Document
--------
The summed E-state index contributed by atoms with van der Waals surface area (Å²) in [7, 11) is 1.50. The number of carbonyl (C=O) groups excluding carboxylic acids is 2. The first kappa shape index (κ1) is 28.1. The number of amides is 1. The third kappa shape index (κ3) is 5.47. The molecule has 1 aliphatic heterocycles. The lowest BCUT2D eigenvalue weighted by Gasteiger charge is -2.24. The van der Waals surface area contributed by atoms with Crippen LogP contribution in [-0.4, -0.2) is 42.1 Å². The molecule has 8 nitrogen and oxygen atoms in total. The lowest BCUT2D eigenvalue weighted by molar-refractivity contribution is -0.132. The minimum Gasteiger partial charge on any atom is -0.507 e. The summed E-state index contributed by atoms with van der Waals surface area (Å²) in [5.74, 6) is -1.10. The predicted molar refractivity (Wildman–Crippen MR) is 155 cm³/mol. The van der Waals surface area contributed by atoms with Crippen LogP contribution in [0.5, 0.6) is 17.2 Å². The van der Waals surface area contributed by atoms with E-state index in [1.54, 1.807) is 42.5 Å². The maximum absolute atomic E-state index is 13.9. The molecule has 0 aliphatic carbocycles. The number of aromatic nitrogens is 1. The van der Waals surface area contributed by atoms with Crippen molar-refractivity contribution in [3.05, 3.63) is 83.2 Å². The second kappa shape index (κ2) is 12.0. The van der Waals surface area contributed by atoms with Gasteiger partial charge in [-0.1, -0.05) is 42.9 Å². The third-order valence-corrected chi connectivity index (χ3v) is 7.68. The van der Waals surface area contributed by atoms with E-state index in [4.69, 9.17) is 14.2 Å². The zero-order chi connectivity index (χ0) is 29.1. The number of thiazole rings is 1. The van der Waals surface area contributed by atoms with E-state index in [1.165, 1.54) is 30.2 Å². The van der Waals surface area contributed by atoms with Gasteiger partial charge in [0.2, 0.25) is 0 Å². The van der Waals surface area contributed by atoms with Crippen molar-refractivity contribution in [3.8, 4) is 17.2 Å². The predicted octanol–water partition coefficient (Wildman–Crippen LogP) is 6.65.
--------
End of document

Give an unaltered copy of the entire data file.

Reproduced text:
The summed E-state index contributed by atoms with van der Waals surface area (Å²) in [7, 11) is 1.50. The number of carbonyl (C=O) groups excluding carboxylic acids is 2. The first kappa shape index (κ1) is 28.1. The number of amides is 1. The third kappa shape index (κ3) is 5.47. The molecule has 1 aliphatic heterocycles. The lowest BCUT2D eigenvalue weighted by Gasteiger charge is -2.24. The van der Waals surface area contributed by atoms with Crippen LogP contribution in [-0.4, -0.2) is 42.1 Å². The molecule has 8 nitrogen and oxygen atoms in total. The lowest BCUT2D eigenvalue weighted by molar-refractivity contribution is -0.132. The minimum Gasteiger partial charge on any atom is -0.507 e. The summed E-state index contributed by atoms with van der Waals surface area (Å²) in [5.74, 6) is -1.10. The predicted molar refractivity (Wildman–Crippen MR) is 155 cm³/mol. The van der Waals surface area contributed by atoms with Crippen LogP contribution in [0.5, 0.6) is 17.2 Å². The van der Waals surface area contributed by atoms with E-state index in [1.54, 1.807) is 42.5 Å². The maximum absolute atomic E-state index is 13.9. The molecule has 0 aliphatic carbocycles. The number of aromatic nitrogens is 1. The van der Waals surface area contributed by atoms with Crippen molar-refractivity contribution in [3.05, 3.63) is 83.2 Å². The second kappa shape index (κ2) is 12.0. The van der Waals surface area contributed by atoms with Gasteiger partial charge in [-0.1, -0.05) is 42.9 Å². The third-order valence-corrected chi connectivity index (χ3v) is 7.68. The van der Waals surface area contributed by atoms with E-state index in [4.69, 9.17) is 14.2 Å². The zero-order chi connectivity index (χ0) is 29.1. The number of thiazole rings is 1. The van der Waals surface area contributed by atoms with E-state index in [1.165, 1.54) is 30.2 Å². The van der Waals surface area contributed by atoms with Gasteiger partial charge in [0.2, 0.25) is 0 Å². The van der Waals surface area contributed by atoms with Crippen molar-refractivity contribution in [3.8, 4) is 17.2 Å². The predicted octanol–water partition coefficient (Wildman–Crippen LogP) is 6.65.